COMMENTS: 1 March 1630/1: "Nich: Knopp is fined £5 for taking upon him to cure the scurvy by a water of no worth nor value, which he sold at a very dear rate, to be imprisoned till he pay his fine, or give security for it, or else to be whipped, & shall be liable to any man's action of whom he hath received money for the said water" ; on 7 August 1632 "£3 of Knop's fine of £5 remitted" ; at the general amnesty of 6 September 1638 it was noted that part of this fine "was paid, & the rest was remitted" .In the Beaverbrook Plowlands Nicholas Knapp received six acres, and in the Remote Meadows seven acres. Since these lands were granted in part on household size, this would suggest a birth in the interval between the two grants; the birth of Caleb fell exactly one month before the Beaverbrook Plowlands grant, and it may be that this was not taken into account for the Beaverbrook Plowlands grant, but was for the Remote Meadows grant.At the date of the Remote Meadows grant of seven acres, the Nicholas Knapp family was known to have five members: Nicholas, wife Elinor, and sons Timothy, Joshua and Caleb. This permits the possibility that there were one or two more persons in the household, not necessarily children; but the difference might also be explained if Nicholas had sufficient wealth in cattle, the other criterion for the size of these grants.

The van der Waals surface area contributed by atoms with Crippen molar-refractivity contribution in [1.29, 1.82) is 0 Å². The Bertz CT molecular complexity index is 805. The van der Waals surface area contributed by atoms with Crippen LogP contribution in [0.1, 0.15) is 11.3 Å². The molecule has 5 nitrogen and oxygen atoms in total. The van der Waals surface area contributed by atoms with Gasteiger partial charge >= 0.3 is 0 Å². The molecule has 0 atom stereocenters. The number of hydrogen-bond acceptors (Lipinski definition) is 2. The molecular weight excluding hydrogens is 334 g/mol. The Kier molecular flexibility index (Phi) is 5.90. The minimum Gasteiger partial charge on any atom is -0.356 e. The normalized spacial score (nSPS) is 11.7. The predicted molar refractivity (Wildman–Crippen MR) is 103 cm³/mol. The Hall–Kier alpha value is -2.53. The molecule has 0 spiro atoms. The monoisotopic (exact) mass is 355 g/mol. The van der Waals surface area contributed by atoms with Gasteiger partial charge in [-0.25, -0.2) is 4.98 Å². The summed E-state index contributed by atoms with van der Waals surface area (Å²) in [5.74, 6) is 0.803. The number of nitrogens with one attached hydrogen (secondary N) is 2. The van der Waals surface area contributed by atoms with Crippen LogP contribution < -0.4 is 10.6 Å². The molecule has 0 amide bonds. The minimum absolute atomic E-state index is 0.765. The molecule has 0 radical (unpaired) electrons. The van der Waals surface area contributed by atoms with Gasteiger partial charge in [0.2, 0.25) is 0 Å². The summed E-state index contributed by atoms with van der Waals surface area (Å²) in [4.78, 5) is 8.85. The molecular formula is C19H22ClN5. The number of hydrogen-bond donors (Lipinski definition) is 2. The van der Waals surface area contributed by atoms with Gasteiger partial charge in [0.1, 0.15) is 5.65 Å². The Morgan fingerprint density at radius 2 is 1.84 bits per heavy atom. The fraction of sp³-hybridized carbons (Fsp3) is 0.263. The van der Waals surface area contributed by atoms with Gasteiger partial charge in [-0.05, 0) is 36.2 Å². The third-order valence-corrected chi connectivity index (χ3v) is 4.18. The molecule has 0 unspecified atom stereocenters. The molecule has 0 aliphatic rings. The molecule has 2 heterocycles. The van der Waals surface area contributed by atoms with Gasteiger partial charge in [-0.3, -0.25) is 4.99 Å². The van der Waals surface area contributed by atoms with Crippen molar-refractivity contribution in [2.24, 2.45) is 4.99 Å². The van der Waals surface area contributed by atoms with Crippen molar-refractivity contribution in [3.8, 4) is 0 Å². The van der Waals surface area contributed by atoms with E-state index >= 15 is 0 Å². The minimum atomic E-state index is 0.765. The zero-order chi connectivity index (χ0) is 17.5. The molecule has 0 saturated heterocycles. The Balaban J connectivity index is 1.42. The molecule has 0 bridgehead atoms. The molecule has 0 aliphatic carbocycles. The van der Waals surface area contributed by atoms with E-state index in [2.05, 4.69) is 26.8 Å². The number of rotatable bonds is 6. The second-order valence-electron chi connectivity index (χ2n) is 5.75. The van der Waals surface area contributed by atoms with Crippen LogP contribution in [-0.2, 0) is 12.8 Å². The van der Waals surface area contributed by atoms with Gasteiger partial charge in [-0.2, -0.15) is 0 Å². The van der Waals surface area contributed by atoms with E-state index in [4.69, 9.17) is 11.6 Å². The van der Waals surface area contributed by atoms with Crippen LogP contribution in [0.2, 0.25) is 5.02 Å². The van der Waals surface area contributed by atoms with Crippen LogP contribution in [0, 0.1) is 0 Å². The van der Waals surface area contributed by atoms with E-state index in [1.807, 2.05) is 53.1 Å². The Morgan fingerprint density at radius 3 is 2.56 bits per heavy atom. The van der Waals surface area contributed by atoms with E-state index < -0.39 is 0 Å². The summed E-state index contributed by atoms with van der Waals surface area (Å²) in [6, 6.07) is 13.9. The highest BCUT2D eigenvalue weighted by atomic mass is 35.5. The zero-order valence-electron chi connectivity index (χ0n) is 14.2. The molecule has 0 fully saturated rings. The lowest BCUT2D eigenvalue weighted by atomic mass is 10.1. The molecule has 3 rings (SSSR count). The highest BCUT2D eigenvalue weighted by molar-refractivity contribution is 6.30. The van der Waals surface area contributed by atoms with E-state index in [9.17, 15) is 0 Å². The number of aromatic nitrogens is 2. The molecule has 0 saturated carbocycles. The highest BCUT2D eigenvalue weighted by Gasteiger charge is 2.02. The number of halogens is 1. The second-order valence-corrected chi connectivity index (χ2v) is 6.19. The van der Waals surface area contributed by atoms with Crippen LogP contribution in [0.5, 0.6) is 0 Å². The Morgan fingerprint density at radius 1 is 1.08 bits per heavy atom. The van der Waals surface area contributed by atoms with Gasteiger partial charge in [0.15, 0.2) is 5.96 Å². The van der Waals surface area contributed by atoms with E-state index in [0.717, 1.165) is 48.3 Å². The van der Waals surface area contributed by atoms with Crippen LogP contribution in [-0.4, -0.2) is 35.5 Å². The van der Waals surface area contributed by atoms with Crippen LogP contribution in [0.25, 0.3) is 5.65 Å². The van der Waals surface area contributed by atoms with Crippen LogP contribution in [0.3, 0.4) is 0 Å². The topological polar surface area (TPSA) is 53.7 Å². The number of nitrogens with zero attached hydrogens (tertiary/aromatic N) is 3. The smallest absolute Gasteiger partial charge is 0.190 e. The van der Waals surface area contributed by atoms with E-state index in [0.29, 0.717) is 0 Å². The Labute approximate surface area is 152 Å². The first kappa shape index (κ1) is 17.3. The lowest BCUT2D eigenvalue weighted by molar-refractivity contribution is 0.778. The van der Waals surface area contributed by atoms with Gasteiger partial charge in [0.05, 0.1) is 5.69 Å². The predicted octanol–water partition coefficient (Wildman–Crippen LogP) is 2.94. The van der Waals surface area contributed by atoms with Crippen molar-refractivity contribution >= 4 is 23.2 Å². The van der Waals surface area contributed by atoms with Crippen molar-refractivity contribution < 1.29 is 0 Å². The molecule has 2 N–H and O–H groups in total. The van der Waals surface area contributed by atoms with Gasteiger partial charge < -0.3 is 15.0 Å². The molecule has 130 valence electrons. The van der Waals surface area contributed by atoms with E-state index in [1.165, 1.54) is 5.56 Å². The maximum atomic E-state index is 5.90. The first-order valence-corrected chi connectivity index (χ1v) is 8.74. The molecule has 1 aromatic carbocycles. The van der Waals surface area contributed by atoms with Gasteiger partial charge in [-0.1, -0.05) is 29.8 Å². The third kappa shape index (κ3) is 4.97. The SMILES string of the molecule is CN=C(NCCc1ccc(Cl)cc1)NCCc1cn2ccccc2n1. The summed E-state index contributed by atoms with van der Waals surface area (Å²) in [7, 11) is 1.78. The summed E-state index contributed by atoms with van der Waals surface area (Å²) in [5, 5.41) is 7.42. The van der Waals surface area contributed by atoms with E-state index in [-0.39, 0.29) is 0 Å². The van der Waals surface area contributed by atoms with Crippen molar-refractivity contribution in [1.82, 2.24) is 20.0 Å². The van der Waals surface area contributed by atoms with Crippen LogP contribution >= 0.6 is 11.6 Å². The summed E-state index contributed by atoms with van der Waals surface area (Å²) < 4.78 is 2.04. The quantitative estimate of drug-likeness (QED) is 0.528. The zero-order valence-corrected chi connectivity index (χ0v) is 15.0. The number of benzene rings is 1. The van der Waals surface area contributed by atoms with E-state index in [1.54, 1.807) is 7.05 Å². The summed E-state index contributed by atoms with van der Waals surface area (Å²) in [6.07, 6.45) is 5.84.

NOTES: FROM: NOTES OF FRED KNAPP Nicholas Knapp (immigrant 1630 Winthrop Fleet) - SHIP: Arbella, Peter Milb ourne, Capt. and Master. He resided at England; Massachusetts; Connecticut - a weaver and farmer by trade - was a member of the Puritan Congregational Church. FROM: NOTES OF HAL YOUNG Much has been written about Nicholas Knapp and yet to this day we are still searching for proof of his ancestors. Was he related to William Knapp that sailed with Nicholas and did he have a first wife that he married in England? If we had proof that Nicholas and William Knapp were related, we would be able to establish ancestors as William's line is found highly probable. We find that a Nicholas Knapp has been associated with Susan Mitterson, of Wells-By-The-Sea and were married in 1617, Co Norfolk, Eng and that she died in Eng prior to 1630, which would make Nicholas not from Co Sulfolk. Again, we must await until better data is available to confirm this theory. We do know that Nicholas and his wife, Elinor were passengers with the Winthrop Fleet and set sail 8 Apr 1630 at six in the morning bound for New Foundland. Also aboard was William Knapp and his wife with seven children. The Knapps settled in Watertown, Middlesex Co, MA, which was settled mainly by immigrants from Counties Suffolk, Essex and Norfolk, ENG. The pastor of the church at Watertown was Reverend George Phillips, from Boxted, Co Essex. The church was organized on 30 Jul 1630, with some forty men, headed by Sir Richard Saltonstall, signing the membership list. The church remained the only church for sixty-six years. Only church members could become Freeman and vote. On 1 Mar 1630/31, Nicholas was fined five pounds for selling "water" which he claimed would cure scurvey knowing that it had no worth. William Pelham and Edmond Lockwood promised they would pay the fine. Children were by Nicholas and Elinor. On 9 Mar 1659 Nicholas married Unica (Unity) Brown, widow of Peter Brown, who married Unity 22 Jul 1658 and he died soon after. Unity's first marriage was to Clement Buston who died 2 Aug 1657 in Stamford, CT of which three children, Sarah, Unity and Clement Buxton were born. Nicholas wrote his will in Fairfield, Fairfield Co, CT on 15 Apr 1670 and where he died the next day on 16 Apr 1670. Notes from Gordon Hamilton (PA): Re: Elinor Lockwood - Some have indicated that Elinor's maiden name was Disbrow (Disbrough). Evidence that it was Lockwood comes from the manuscript compiled by Alfred Averill Knapp on Nicholas Knapp Genealogy (1953). On page 3 of that book is the follo wing quote from the Hartford Times, Oct 23, 1943, genealogical paaage, Query A-2695: "The late Judge H. Stanley Finch, long Surrogate Judge at Stamford and a keen student of Lockwood, Finch and allied families, gave his opinion that Elinor, wife of Nicholas Knapp, was daughter of Edmund Lockwood of Combs, Suffolk, England and sister of Edmund Lockwood (1594-163 5) of Cambridge, Mass. and of Robert Lockwood (1600-1658) of Watertown, Mass. and Fairfield, Conn. This seems probable though documentary proof is lacking.")